Writing



Writing

How Creativity Helps Kids Love Writing

Creativity turns a writing task into a fun, worthwhile experience.

By Maria Chatzi | June 24, 2018


Noone is born with a special interest in or love for writing. However, the need to communicate, to relate to one another and to the world we live in, which is the basic function of writing, is inherent to human nature. There is no child who actually hates writing, even if they insist they do. According to psychology, what they hate is the feeling of anger and frustration caused to them by meaningless, boring writing exercises and tasks repeatedly imposed onto them, by teachers and parents, to help them improve in the writing skills they have not mastered yet.

The only secret to helping kids love writing is to give them writing experiences which take away the struggle and the disappointment. The fear, pain and stress of writing can and must be replaced by excitement and a strong sense of achievement (even if this achievement is a small step in the process). And this is where creativity can help. What makes me so certain? I have done a good number of creative writing workshops for children, with primary schools and public libraries, which have been an eye-opening experience. Following is a list of what I have noticed and learnt during these workshops:


  • Creativity could turn a writing task into a fun creative experience; it allows children to play and experiment with the magic and the weird, the absurd and the imaginative. This creates excitement and bliss.

  • It makes writing meaningful, purposeful, by relating it to children's everyday real life situations and events; it gives them a reason to desire to write, either for themselves (e.g. when writing entries in their gardening journal) or for others (e.g. when writing their own fairy tales or fantasy fiction to entertain younger students during school events).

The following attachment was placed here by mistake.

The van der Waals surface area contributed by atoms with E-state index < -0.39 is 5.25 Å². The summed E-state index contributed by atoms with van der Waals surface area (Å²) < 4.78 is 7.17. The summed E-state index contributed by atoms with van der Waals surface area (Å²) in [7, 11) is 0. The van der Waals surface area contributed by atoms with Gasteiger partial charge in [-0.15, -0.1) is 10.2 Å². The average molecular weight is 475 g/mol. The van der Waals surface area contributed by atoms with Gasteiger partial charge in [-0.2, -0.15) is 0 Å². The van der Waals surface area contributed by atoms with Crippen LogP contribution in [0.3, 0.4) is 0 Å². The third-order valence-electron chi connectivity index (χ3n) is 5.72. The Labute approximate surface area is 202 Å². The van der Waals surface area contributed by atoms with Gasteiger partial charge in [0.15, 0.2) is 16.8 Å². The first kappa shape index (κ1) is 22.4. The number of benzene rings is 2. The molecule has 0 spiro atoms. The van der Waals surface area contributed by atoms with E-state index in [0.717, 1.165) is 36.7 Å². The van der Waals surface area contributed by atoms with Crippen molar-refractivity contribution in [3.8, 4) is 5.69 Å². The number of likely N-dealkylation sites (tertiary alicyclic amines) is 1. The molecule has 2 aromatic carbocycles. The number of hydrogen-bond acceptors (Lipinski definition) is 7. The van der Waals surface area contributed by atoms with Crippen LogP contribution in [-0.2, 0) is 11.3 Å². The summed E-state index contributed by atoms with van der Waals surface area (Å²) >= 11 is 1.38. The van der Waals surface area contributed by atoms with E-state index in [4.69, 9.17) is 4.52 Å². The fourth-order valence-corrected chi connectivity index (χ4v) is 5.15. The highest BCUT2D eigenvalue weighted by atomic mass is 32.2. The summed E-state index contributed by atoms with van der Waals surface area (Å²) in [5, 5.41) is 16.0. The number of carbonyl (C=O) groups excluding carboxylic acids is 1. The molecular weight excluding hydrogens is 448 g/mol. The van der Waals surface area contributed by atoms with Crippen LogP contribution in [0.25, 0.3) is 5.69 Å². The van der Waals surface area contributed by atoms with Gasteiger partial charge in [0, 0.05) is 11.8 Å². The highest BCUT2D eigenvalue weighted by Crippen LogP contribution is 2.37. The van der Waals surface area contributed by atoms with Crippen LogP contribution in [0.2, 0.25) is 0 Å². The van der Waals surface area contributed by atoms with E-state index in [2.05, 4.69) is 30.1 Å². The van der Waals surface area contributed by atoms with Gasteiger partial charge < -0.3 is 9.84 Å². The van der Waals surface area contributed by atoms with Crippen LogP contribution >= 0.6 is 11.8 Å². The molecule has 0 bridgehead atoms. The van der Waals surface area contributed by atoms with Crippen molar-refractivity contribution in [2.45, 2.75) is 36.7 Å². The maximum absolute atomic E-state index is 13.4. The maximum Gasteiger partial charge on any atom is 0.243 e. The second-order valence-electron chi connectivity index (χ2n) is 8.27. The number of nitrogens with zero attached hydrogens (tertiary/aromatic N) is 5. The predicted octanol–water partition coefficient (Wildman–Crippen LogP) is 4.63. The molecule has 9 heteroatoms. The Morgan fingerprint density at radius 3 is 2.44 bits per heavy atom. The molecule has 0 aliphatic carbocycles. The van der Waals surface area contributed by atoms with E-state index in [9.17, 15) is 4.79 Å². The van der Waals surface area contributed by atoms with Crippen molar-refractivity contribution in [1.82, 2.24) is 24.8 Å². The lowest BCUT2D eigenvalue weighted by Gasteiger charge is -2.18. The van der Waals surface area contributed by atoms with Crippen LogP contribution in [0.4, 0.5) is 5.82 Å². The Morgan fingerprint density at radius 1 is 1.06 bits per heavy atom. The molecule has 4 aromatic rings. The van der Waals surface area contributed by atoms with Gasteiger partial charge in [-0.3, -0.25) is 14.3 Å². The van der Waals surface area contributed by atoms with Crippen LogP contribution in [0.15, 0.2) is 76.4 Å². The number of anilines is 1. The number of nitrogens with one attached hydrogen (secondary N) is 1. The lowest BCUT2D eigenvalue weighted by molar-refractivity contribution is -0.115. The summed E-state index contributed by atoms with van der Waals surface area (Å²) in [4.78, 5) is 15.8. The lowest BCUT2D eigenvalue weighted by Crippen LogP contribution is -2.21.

• It is well known that children's nature is that of an adventurous spirit; they love surprises. When the writing instructions, the writing tools and materials used, the writing space, the writing structure, or the writing technique and format (text, dialogue, cartoon bubbles, journal entry, list, etc) are unconventional and unexpected, even reluctant writers want to join in the game. Writing combined with creativity is a risk-taking game in which there are no losers.

  • Creativity creates the drive in kids to write more often because they enjoy it. They become self-motivated writers who practice the writing skill, although they are not aware of this. The more children practice writing the more they improve the skill of creative thinking (clarity of thought, problem-solving, unique ideas etc). As a consequence, the better creative thinkers they become the more they love to express themselves through writing. This creates a sense of achievement. As a result, they become more self-confident and self-reliant.

  • Creativity grows the learner within the writer and wins over self-sabotaging patterns of thought, like fear of failure; it helps kids believe they can do it, changing the assumption that writing is difficult.